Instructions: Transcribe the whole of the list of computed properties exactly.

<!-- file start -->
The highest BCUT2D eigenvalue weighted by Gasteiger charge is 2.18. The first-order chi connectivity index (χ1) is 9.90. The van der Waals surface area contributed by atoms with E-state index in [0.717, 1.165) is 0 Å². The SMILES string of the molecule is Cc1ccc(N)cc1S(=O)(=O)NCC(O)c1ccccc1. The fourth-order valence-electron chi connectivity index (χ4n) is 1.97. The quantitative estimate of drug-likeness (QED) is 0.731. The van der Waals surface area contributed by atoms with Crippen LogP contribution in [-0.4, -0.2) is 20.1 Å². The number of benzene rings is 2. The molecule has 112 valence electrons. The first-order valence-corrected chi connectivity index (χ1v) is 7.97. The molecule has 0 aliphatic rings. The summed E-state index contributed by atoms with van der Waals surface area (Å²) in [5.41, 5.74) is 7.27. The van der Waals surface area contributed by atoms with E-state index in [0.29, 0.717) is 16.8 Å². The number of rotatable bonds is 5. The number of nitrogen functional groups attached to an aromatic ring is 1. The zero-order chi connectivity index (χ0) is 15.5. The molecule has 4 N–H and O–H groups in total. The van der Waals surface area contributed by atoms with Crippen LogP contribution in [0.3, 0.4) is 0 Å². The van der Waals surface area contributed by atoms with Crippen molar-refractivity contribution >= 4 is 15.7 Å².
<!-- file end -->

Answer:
The highest BCUT2D eigenvalue weighted by Gasteiger charge is 2.18. The first-order chi connectivity index (χ1) is 9.90. The van der Waals surface area contributed by atoms with E-state index in [0.717, 1.165) is 0 Å². The SMILES string of the molecule is Cc1ccc(N)cc1S(=O)(=O)NCC(O)c1ccccc1. The fourth-order valence-electron chi connectivity index (χ4n) is 1.97. The quantitative estimate of drug-likeness (QED) is 0.731. The van der Waals surface area contributed by atoms with Crippen LogP contribution in [-0.4, -0.2) is 20.1 Å². The number of benzene rings is 2. The molecule has 112 valence electrons. The first-order valence-corrected chi connectivity index (χ1v) is 7.97. The molecule has 0 aliphatic rings. The summed E-state index contributed by atoms with van der Waals surface area (Å²) in [5.41, 5.74) is 7.27. The van der Waals surface area contributed by atoms with E-state index in [0.29, 0.717) is 16.8 Å². The number of rotatable bonds is 5. The number of nitrogen functional groups attached to an aromatic ring is 1. The zero-order chi connectivity index (χ0) is 15.5. The molecule has 4 N–H and O–H groups in total. The van der Waals surface area contributed by atoms with Crippen LogP contribution in [0.3, 0.4) is 0 Å². The van der Waals surface area contributed by atoms with Crippen molar-refractivity contribution >= 4 is 15.7 Å².